In general, you'll find that Disney Cruise Line usually has one to two "real beds" per stateroom. A perk? There's usually a curtain you can pull across the cabin to separate the real beds from the "extra" sleeping accommodations, which means a little vacation privacy for parents and the ability to have quiet, dark nap space for little ones while still being able to enjoy the rest of the cabin.

Beyond "real beds," most staterooms also have sleeper couches. (They're actually pretty comfortable, but if that's not what you're looking for be sure to — again — read your descriptions closely!)

Disney Cruise Stateroom - Disney Wish Sofa Bed

Some staterooms have what they call "wall fold-down beds." As the name suggests, these fold down from the wall, kind of like a Murphy bed. And still, other staterooms have what are called

"ceiling pull-down beds" or "upper berth beds." These are pulled down by your Disney stateroom host each night, both for safety reasons and so you can have that extra room for walking around when your crew's not sleeping.

Deck and ship plans vary, but usually ... a "sleeps four" cabin will have an upper berth bed and a

"sleeps five" cabin will have both a wall pull-down and an upper berth bed, which, when pulled down at the same time, kind of look like stacked bunk beds.

Disney Cruise Stateroom - Disney Wish Sofa Bed & Upper Berth Bed

The watch-outs? The upper berth beds are twin-sized and hold up to 220 pounds, but just like a top bunk bed, they require climbing a ladder and are situated high up off the floor. These are great for older kids and teens. But they can prove to be dangerous for little tadpoles and can feel quite claustrophobic for adults (as your face will be quite close to the ceiling).

Of course, if you're lucky enough to be searching for a bigger, multi-bedroom stateroom, you'll have even more beds! But — three times is a charm — just be sure to read those bed details and you'll be in great shape.

Need an Adjoining Stateroom?

Have you got a big frog squad? Traveling with multiple froggy families or friends? Picking adjoining staterooms means you'll be able to open up a shared door between rooms and be just a few steps away from your party. The trick for being able to tell if the stateroom you're considering is adjoining — or not — is to look at the Disney Cruise Line deck plans. If your cabin is adjoining, you'll see a small black triangle pointing toward another stateroom. That means those two are adjoining.

Are you looking to avoid having an adjoining stateroom with strangers? Simply look for a stateroom that has solid lines surrounding both sides — no shared door there!  

Light Sleeper?

If you're a light sleeper, take a look at those deck plans again and choose something that's not too low and not too high, deck-wise. Too low and you'll be closer to the restaurants, bars, nighttime entertainment, anchors and engine rooms. Too high and you'll be closer to the pool decks, fireworks and buffet action. Also, take another glance at those deck plans and avoid staterooms that are near main elevators, stairwells and laundry rooms. That's where you'll hear fellow passengers walking — and talking — past your stateroom the most.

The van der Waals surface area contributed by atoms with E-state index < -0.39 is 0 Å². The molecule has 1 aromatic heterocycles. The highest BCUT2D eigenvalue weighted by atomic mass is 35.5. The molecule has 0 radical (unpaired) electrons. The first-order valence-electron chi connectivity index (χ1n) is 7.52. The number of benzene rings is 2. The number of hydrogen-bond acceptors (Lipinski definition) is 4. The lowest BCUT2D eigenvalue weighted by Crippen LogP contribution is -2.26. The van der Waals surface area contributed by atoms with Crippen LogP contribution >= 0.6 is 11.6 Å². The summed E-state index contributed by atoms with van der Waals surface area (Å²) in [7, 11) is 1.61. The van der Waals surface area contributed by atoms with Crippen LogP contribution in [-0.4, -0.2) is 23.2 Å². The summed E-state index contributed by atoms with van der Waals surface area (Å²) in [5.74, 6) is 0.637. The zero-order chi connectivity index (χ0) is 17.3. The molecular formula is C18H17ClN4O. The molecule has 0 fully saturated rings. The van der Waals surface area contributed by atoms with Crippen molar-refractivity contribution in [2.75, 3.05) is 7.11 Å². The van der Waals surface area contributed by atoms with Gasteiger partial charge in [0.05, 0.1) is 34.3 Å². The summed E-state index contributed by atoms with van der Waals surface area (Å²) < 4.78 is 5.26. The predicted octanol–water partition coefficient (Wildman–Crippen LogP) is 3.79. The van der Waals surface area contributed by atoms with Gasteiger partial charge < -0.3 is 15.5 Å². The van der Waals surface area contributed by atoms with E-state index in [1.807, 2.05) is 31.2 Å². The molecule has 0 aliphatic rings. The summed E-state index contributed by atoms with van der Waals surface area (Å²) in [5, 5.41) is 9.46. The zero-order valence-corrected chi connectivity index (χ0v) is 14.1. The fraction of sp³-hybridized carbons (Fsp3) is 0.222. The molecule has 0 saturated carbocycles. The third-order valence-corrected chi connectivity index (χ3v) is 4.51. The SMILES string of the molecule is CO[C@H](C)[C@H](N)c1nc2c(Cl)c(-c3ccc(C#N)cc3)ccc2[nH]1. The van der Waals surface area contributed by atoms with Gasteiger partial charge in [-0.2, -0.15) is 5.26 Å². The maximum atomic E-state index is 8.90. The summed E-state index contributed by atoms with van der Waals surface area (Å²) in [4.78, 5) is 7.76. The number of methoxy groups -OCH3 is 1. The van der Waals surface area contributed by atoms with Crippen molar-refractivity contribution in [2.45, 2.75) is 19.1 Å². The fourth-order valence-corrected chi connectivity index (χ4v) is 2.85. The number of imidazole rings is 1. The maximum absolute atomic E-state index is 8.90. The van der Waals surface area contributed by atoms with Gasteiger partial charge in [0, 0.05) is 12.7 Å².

Seeking a Good Deal?

The least expensive staterooms by far are interior cabins. If you don't mind not having a verandah, you can save a ton of money by choosing an interior (or ocean view) stateroom.

Disney Cruise Stateroom - Disney Wish Stateroom Door

Another way to save? Look for staterooms being listed as a "Guaranteed Stateroom." This means you won't be choosing your exact deck, location or stateroom number when you book. In exchange for a lower fare, you'll be guaranteed a cabin in the category you've chosen, but your stateroom number won't be assigned until you check in on embarkation day. If you're not picky and want to save a few dollars, this is a great option. And sometimes, though rare, you may even be upgraded to a better category when you arrive!

Whew! That may sound like a lot to consider, but no matter which Disney cruise stateroom you pick, your stateroom team will treat you and your family to the high level of service, friendliness and magic you expect from Disney! (And don't froget about that complimentary, 24-hour room service!)

Disney Cruise Stateroom - View of Castaway Cay from the Ship

Hopefully, these questions and tips are helpful as you start looking at staterooms. And don't froget to take a look at those descriptions and deck plans before booking your cabin.

Have you sailed with Disney Cruise Line? Which category and stateroom did you have? Which is your favorite? How do you decide where to stay? Share your thoughts in the comments below!

Related: All the Wondrous Details of the Disney Wonder Cruise Ship

Hoppy planning!

Keep hopping, Mommy Frog!
View Comments

Comments

Mar 24, 2024 at 2 p.m.
Lynsta Says...

I'd like to know more about the sleeper sofas. How comfortable are they? The ones in hotels are awful. Are the ones on these ships the same style as hotels?

Reply
Mar 25, 2024 at 1:27 p.m.
FrogBlog Says...

Hi Lynsta!

We can only speak from our 13-year-old teen's experience — he didn't have any complaints and there was enough room for him.

Hoppy planning!

Mommy Frog

Reply
Jan 3, 2024 at 1:14 a.m.
Kris Says...

This was really helpful. One day, I want to take my giant tadpoles who are adults and still my tadpoles, on a Disney Cruise. I appreciate the overview.

Reply
Jan 3, 2024 at 8:12 a.m.
FrogBlog Says...

Thanks for hopping by, Kris! Love it — toadally agree we're all tadpoles at heart!

Hoppy planning!

Mommy Frog

Reply